T-34 tanks on parade, Red Square, Moscow, 7 November 1941 (Red Army Photo)

It was a fortunate irony that some of the Red Army’s most glaring deficiencies were exposed by the defeats it suffered during the Winter War with Finland (1939-40). By the time of the German invasion certain reforms were already in progress—and under the spur of grim necessity, the reform process was accelerated. The overall theme was simplification. Since the Army lacked sufficient staff officers to make them effective, the rifle corps were abolished. The rifle divisions thus came under the direct command of army headquarters. The mechanized corps, tank divisions and mechanized divisions were altogether abolished, being replaced by tank brigades (really the size of a battalion) and tank corps (really the size of a division). The rifle divisions were stripped of most of their technically trained personnel, which were allotted to large specialized units: artillery brigades and divisions, engineer brigades, etc.

The infantry armies were thus reduced to the approximate strength of a German corps. The number of rifle divisions and rifle brigades assigned to them ranged from six to eight, with perhaps a couple of tank brigades and artillery brigades in addition—all of them chronically understrength. The average configuration of an infantry army in mid-1942 is shown by the accompanying diagram. If earmarked for a major offensive, an army’s units would be brought up to authorized strength and the army itself reinforced with additional units: artillery brigades, tank brigades, self-propelled artillery (armored assault gun) regiments, engineer regiments and, once they became available in sufficient numbers, tank corps.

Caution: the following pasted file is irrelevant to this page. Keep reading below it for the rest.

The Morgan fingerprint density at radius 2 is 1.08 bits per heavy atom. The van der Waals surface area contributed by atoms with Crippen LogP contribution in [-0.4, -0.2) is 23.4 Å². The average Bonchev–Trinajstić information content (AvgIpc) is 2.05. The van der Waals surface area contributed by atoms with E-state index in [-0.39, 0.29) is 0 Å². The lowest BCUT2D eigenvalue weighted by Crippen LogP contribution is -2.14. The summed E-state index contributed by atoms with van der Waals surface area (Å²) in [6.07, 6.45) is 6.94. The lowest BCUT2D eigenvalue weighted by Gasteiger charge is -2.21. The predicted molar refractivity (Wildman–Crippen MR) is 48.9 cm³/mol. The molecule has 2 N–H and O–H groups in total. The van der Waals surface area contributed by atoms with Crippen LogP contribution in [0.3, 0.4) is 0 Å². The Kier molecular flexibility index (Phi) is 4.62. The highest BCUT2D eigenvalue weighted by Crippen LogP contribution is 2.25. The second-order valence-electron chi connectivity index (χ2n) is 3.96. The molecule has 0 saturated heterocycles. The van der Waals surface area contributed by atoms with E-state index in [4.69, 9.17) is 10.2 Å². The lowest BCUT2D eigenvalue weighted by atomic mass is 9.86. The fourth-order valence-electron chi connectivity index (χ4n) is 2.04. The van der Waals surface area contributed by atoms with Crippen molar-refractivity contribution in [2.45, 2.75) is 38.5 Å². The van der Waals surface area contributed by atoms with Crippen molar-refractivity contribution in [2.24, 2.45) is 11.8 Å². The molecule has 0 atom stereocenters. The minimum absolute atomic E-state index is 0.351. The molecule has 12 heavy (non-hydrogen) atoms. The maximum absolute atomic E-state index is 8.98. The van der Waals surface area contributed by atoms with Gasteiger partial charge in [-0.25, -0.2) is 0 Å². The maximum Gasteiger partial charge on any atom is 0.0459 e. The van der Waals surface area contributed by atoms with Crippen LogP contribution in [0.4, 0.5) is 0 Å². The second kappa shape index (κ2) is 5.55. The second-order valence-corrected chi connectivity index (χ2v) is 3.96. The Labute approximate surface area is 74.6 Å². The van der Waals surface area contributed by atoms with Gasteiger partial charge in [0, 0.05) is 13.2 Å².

To supplement the infantry armies, a number of tank armies were set up in late 1941. Initially they were formed with a variable number of tank corps, independent tank  brigades and battalions, rifle divisions, and rifle brigades. By mid-1943, however, their organization was more standardized, consisting entirely of mobile units: typically two tank corps and a mechanized corps, plus a variable number of separate tank and SP artillery brigades and regiments. The accompanying diagram shows the organization of the 1st Guards Tank Army in April 1945, which was typical. The 1st GTA had around 600 tanks of various types plus around 200 armored SP assault guns.